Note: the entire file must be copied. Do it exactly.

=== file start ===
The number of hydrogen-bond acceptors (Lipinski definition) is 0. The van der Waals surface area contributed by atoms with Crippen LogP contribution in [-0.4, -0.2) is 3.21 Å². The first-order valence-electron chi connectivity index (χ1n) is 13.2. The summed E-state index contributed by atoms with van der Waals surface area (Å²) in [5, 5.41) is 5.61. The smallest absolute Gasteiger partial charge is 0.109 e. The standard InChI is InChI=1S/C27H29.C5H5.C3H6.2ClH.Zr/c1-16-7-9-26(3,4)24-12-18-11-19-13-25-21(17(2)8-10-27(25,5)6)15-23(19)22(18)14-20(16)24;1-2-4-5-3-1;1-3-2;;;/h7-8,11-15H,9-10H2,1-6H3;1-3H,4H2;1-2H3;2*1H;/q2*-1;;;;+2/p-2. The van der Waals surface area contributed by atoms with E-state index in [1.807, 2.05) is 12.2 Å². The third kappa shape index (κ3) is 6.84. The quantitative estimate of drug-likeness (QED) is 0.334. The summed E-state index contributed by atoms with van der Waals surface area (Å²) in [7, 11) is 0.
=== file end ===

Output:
The number of hydrogen-bond acceptors (Lipinski definition) is 0. The van der Waals surface area contributed by atoms with Crippen LogP contribution in [-0.4, -0.2) is 3.21 Å². The first-order valence-electron chi connectivity index (χ1n) is 13.2. The summed E-state index contributed by atoms with van der Waals surface area (Å²) in [5, 5.41) is 5.61. The smallest absolute Gasteiger partial charge is 0.109 e. The standard InChI is InChI=1S/C27H29.C5H5.C3H6.2ClH.Zr/c1-16-7-9-26(3,4)24-12-18-11-19-13-25-21(17(2)8-10-27(25,5)6)15-23(19)22(18)14-20(16)24;1-2-4-5-3-1;1-3-2;;;/h7-8,11-15H,9-10H2,1-6H3;1-3H,4H2;1-2H3;2*1H;/q2*-1;;;;+2/p-2. The van der Waals surface area contributed by atoms with E-state index in [1.807, 2.05) is 12.2 Å². The third kappa shape index (κ3) is 6.84. The quantitative estimate of drug-likeness (QED) is 0.334. The summed E-state index contributed by atoms with van der Waals surface area (Å²) in [7, 11) is 0.